The answer has to do with market thickness. Let’s say you have two e-shops, like eBay, one with 100 sellers and the other with 10 sellers. Where do you think you’ll look first? Once a market passes its tipping point, it’s hard to turn the tide. Similar reason to why nobody has been able to replicate Silicon Valley yet. Industries and markets can be disrupted, but economic sectors (that are more global than ever, mind you), are in a different position.

Manufacturing will probably remain in China until it will be decentralized with the new wave of Industry 4.0. Imagine there is a building inside your neighborhood, fully automated, that eats plastic, metals and everything else all day. Suddenly you want to buy a new washing machine, you order it and in a matter of hours you go to pick it up. That’s the sexy example, but Industry 4.0 means a bit more than that.

The main argument is that labor costs will get too high and deindustrialization will happen in China as it happened in advanced economies. I recently read this great article by Dani Rodrik, professor of economics at Harvard, that talks about why it’s getting harder for new economies to use the same model of economic growth based on manufacturing, and why his recent study shows that developing countries have a hard time building on this framework and what it means to them. Here is the article, published on the Harvard website.

Premature deindustrialization

“Sustained, rapid convergence on the part of developing economies has historically required industrialization, except for a very few resource-rich economies.”

Industrialization has traditional been part of the economic growth that most countries followed to arrive at the level we see them today. Starting with Europe and US, followed by non-Western countries (Japan, South Korea, Taiwan etc).

Industrialization has been a fuel for economic growth in many ways, its effects felt across decades. One of the most important one is that manufacturing traditionally employs low/middle-skilled labor, helping bring people from rural to urban areas and creating the market thickness that I mentioned earlier.

Picture from Wikimedia Commons

This structured, organized growth is important as it makes it harder to be displaced. Manufacturing is a highly tradeable sector, not restrained by internal market demands. It fuels innovation, as its productivity is dependent on technical innovations.

As economies made the transition from being manufacturing economies, to services-led, they did it at a point where output, productivity and income were high. This helped them have an easier transition, as now the 2/3 of the workforce in developed economies are employed in local services (government, doctors, lawyers, clerks etc) – meaning they are much harder to displace. (This amazing book goes into much more detail of how a service economy turns into a knowledge, and then into an innovation economy: The New Geography of Jobs, Enrico Moretti)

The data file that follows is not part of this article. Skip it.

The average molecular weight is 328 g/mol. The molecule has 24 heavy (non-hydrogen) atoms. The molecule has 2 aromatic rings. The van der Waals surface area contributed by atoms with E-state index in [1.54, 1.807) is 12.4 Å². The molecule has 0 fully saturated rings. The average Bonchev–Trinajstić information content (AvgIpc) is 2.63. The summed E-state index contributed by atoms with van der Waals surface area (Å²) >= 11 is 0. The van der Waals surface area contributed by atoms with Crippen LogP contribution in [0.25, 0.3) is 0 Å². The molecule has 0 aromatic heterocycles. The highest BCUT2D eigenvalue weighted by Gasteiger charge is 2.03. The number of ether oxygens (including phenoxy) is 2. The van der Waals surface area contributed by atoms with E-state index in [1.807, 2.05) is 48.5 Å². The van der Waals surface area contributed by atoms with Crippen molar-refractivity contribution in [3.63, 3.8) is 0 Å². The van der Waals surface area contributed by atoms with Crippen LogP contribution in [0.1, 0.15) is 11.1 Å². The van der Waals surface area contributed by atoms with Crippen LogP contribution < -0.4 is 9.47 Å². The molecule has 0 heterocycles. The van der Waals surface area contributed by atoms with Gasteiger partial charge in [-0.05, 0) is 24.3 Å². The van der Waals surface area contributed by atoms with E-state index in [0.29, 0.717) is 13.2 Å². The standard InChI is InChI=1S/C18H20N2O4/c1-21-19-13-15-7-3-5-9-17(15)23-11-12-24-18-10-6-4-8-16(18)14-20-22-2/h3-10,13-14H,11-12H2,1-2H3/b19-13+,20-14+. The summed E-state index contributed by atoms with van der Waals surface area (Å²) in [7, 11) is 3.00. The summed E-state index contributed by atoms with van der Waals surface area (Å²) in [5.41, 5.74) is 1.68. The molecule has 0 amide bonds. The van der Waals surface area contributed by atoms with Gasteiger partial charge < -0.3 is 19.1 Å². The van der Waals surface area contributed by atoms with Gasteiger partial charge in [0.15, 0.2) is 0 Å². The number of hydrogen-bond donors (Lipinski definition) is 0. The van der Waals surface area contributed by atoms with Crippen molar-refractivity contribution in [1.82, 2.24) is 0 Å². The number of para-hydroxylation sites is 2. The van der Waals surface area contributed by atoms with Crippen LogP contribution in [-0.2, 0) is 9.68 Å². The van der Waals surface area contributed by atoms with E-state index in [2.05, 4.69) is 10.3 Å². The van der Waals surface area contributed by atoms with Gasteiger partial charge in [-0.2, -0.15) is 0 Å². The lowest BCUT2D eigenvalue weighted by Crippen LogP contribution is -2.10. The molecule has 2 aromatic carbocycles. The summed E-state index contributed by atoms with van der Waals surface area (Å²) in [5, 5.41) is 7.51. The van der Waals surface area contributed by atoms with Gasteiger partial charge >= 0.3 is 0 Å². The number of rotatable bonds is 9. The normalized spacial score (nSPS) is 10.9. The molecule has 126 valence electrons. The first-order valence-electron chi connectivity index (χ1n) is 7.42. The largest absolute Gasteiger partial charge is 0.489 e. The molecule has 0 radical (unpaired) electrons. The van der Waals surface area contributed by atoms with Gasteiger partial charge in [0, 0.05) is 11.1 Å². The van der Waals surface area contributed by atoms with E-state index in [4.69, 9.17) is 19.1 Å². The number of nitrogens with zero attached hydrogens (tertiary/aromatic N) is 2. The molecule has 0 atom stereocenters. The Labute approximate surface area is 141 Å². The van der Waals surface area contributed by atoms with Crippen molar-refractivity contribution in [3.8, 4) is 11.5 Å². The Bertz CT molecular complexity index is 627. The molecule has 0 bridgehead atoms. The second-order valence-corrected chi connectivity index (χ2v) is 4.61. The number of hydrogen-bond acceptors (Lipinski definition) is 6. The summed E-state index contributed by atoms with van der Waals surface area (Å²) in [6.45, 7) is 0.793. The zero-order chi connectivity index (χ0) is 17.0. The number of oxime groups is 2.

Many trends have a tendency to accelerate and build on their momentum. The process of deindustrialization is similar and when it happens at a much earlier time than it did with the initial industrialized countries, this becomes premature deindustrialization.

There are multiple reasons why this happens, internal policy making, global trade, investments, technology and so on. The effects of this are the important part. If deindustrialization happens when the output, productivity and income are still at a low level, the labor employed in this sector will move to low-productivity service jobs.

The countries captured in the study linked above display this exact phenomenon. The transition to a healthy services-led economy is slowed as the labor is neither highly-skilled, nor at a high-income level while deindustrialization happens.

How do manufacturing economies behave socially?

Manufacturing hasn’t only fueled positive economic growth, but it also had many spillover effects across the social and political aspects. Manufacturing helped shape the modern states that we know today, through organized labor, workers’ rights and welfare states. The lack of meaningful organized labor in developing economies means the direction their political development will go is uncertain, and it can lead to different outcomes.

Manufacturing is tied to political stability, it’s not a coincidence in political unstable countries the main economic driver is mining of raw materials and agriculture.

One of the solutions Dani Rodrik suggests for services-led growth, are IT and Finance. However, these are highly skill intensive, they cannot absorb the labor that manufacturing traditionally did. The unfortunate part is that this type of labor is something these economies have in abundance.

Will manufacturing move out of China?

There are multiple reasons why manufacturing in China has flourished and many of these have to do with the unique situation in regards to demographics, culture and scale.

There are also multiple studies, like the one mentioned above, that confirm that a) the new world economy simply makes it much harder for a “new China” to appear and b) that even if they try, countries will not gain as much wealth as countries have done in the past, relying on manufacturing to drive their economies next to rich countries.